“Right now, there are more than a billion regular Android users, and each of their devices looks slightly different. With its material design push, Google wants to create a visual lingua franca, to make sure that every time you tap, swipe, or open an element on an Android phone, it behaves the same way. It’s an attempt to impose a small amount of order on a fragmented mishmash of devices, most of which Google has no immediate control over.”—
“If you’re gonna get a job that’s a little bit of a caper, that isn’t really a job, that under ideal circumstances you get to at least leave the building, find people more interesting than you, learn about something, come back and tell other people about it—that should be hard to get into. No wonder everybody’s lined up, trying to get into it. It beats working.”—David Carr, on journalism
“So here I am, in the middle way, having had twenty years […]
Trying to learn to use words, and every attempt
Is a wholly new start, and a different kind of failure
Because one had only learnt to get the better of words
For the thing one no longer has to say, or the way in which
One is no longer disposed to say it.”—T. S. Eliot
“Anomie is a “condition in which society provides little moral guidance to individuals”. It is the breakdown of social bonds between an individual and the community e.g. if under unruly scenarios resulting in fragmentation of social identity and rejection of self-regulatory values.”—Anomie - Wikipedia.org
“O I see now, flashing, that this America is only you and me,
Its power, weapons, testimony, are you and me,
Its crimes, lies, thefts, defections, slavery, are you and me,
Its Congress is you and me—the officers, capitols, armies, ships, are you and me,
Its endless gestations of new States are you and me,
The war—that war so bloody and grim—the war I will henceforth forget—was you and me,
Natural and artificial are you and me,
Freedom, language, poems, employments, are you and me,
Past, present, future, are you and me.”—Walt Whitman; As I Sat Alone by Blue Ontario’s Shores
“The 23-year-olds I work with are a little over the conversation about how we were the superpower brought low. They think that’s an ‘older person conversation.’ They’re more interested in this moment of crazy opportunity, with the massive economic and cultural transformation driven by Silicon Valley. And kids feel capable of seizing it. Technology isn’t a section in the newspaper any more. It’s the culture.”—Ben Smith
“It’s not because I don’t like paying taxes. I have voted for every park, every library, all the school improvements, for light rail, for anything that will make this city better. But now I can’t afford to live here anymore. I’ll protest my appraisal notice, but that’s not enough. Someone needs to step in and address the big picture.”—Homeowner with a keen sense of self-awareness on rising taxes in Austin, TX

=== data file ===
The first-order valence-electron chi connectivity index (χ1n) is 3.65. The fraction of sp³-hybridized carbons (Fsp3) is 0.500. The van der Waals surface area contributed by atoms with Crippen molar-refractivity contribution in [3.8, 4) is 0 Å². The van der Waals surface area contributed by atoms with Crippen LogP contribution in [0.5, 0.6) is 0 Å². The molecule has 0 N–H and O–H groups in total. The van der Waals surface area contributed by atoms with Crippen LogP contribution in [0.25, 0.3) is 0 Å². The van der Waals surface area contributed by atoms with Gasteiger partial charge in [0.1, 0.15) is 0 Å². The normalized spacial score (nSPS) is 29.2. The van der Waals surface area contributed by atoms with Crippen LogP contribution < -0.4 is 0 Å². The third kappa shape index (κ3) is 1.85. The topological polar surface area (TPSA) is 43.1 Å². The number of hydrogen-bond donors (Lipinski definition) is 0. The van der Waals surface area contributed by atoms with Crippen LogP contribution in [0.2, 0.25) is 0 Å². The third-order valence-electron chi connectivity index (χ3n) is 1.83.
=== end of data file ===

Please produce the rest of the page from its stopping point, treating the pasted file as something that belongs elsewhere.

“It’s an important interaction that takes place here. It’s not always pretty. It could certainly be better. But to be a part of it is an honor and a joy for me.”—Jay Carney, on the position of White House Press Secretary
“Part of the problem is that the word “consumption” means different things to the two tribes. Ecologists use it to mean “the act of using up a resource”; economists mean “the purchase of goods and services by the public” (both definitions taken from the Oxford dictionary).”—
“Tell me what a man finds a sexually attractive and I will tell you his entire philosophy of life. Show me the women he sleeps with and I will tell you his valuation of himself. … He will always be attracted to the women who reflects his deepest vision of himself, the women whose surrender permits him to experience—or to fake—a sense of self esteem. The man who is proudly certain of his own value, will want the highest type of women he can find, the women he admires, the strongest, the hardest to conquer-because only the possession of a heroine will give him the sense of an achievement.”—Atlas Shrugged, Ayn Rand
Hi there, I say. “Let me ask you a question.” She giggles and nods. “How would you find a needle in a haystack?”
The first-grader pauses, pensive, tugging on the green yarn around her neck. She’s really thinking this over. Tiny gears are turning; she’s twisting her fingers together, pondering. It’s cute. Finally, she looks up and says gravely, “I would ask the hays to find it.” Then she makes a quiet banshee whine and bounces away on one foot.
“We knew from experience that the essence of communal computing, as supplied by remote-access, time-shared machines, is not just to type programs into a terminal instead of a keypunch, but to encourage close communication.”—Dennis Ritchie, 1979